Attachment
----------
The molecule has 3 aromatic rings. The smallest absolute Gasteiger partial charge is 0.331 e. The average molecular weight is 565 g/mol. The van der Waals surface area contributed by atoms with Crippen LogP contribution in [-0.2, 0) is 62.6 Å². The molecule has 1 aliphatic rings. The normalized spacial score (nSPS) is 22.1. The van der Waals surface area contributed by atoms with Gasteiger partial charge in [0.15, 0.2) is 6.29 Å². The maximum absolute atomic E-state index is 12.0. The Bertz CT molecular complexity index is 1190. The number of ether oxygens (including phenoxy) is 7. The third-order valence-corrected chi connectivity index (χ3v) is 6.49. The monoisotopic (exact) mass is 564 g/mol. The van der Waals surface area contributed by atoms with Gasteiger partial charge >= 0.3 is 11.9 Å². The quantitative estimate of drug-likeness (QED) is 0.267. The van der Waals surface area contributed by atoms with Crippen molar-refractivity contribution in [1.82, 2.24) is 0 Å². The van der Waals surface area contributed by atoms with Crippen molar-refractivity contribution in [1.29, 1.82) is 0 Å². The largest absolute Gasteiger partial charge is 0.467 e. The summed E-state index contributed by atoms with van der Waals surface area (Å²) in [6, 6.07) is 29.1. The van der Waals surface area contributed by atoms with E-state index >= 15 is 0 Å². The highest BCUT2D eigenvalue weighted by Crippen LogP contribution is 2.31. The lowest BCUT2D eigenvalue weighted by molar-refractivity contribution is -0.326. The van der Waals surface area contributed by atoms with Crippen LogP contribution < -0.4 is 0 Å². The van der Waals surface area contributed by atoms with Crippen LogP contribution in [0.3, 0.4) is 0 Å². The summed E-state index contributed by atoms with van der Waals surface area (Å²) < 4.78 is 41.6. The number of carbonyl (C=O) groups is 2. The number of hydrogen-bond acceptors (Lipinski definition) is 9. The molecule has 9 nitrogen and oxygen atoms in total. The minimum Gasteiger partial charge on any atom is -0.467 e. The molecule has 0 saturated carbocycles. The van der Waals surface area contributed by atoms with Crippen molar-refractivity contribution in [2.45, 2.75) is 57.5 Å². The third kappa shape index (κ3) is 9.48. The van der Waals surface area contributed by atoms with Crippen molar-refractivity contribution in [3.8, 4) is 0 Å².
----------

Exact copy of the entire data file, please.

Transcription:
The molecule has 3 aromatic rings. The smallest absolute Gasteiger partial charge is 0.331 e. The average molecular weight is 565 g/mol. The van der Waals surface area contributed by atoms with Crippen LogP contribution in [-0.2, 0) is 62.6 Å². The molecule has 1 aliphatic rings. The normalized spacial score (nSPS) is 22.1. The van der Waals surface area contributed by atoms with Gasteiger partial charge in [0.15, 0.2) is 6.29 Å². The maximum absolute atomic E-state index is 12.0. The Bertz CT molecular complexity index is 1190. The number of ether oxygens (including phenoxy) is 7. The third-order valence-corrected chi connectivity index (χ3v) is 6.49. The monoisotopic (exact) mass is 564 g/mol. The van der Waals surface area contributed by atoms with Gasteiger partial charge >= 0.3 is 11.9 Å². The quantitative estimate of drug-likeness (QED) is 0.267. The van der Waals surface area contributed by atoms with Crippen molar-refractivity contribution in [1.82, 2.24) is 0 Å². The van der Waals surface area contributed by atoms with Crippen molar-refractivity contribution in [1.29, 1.82) is 0 Å². The largest absolute Gasteiger partial charge is 0.467 e. The summed E-state index contributed by atoms with van der Waals surface area (Å²) in [6, 6.07) is 29.1. The van der Waals surface area contributed by atoms with E-state index >= 15 is 0 Å². The highest BCUT2D eigenvalue weighted by Crippen LogP contribution is 2.31. The lowest BCUT2D eigenvalue weighted by molar-refractivity contribution is -0.326. The van der Waals surface area contributed by atoms with Crippen LogP contribution < -0.4 is 0 Å². The van der Waals surface area contributed by atoms with Crippen LogP contribution in [0.3, 0.4) is 0 Å². The summed E-state index contributed by atoms with van der Waals surface area (Å²) < 4.78 is 41.6. The number of carbonyl (C=O) groups is 2. The number of hydrogen-bond acceptors (Lipinski definition) is 9. The molecule has 9 nitrogen and oxygen atoms in total. The minimum Gasteiger partial charge on any atom is -0.467 e. The molecule has 0 saturated carbocycles. The van der Waals surface area contributed by atoms with Crippen molar-refractivity contribution in [2.45, 2.75) is 57.5 Å². The third kappa shape index (κ3) is 9.48. The van der Waals surface area contributed by atoms with Crippen molar-refractivity contribution in [3.8, 4) is 0 Å².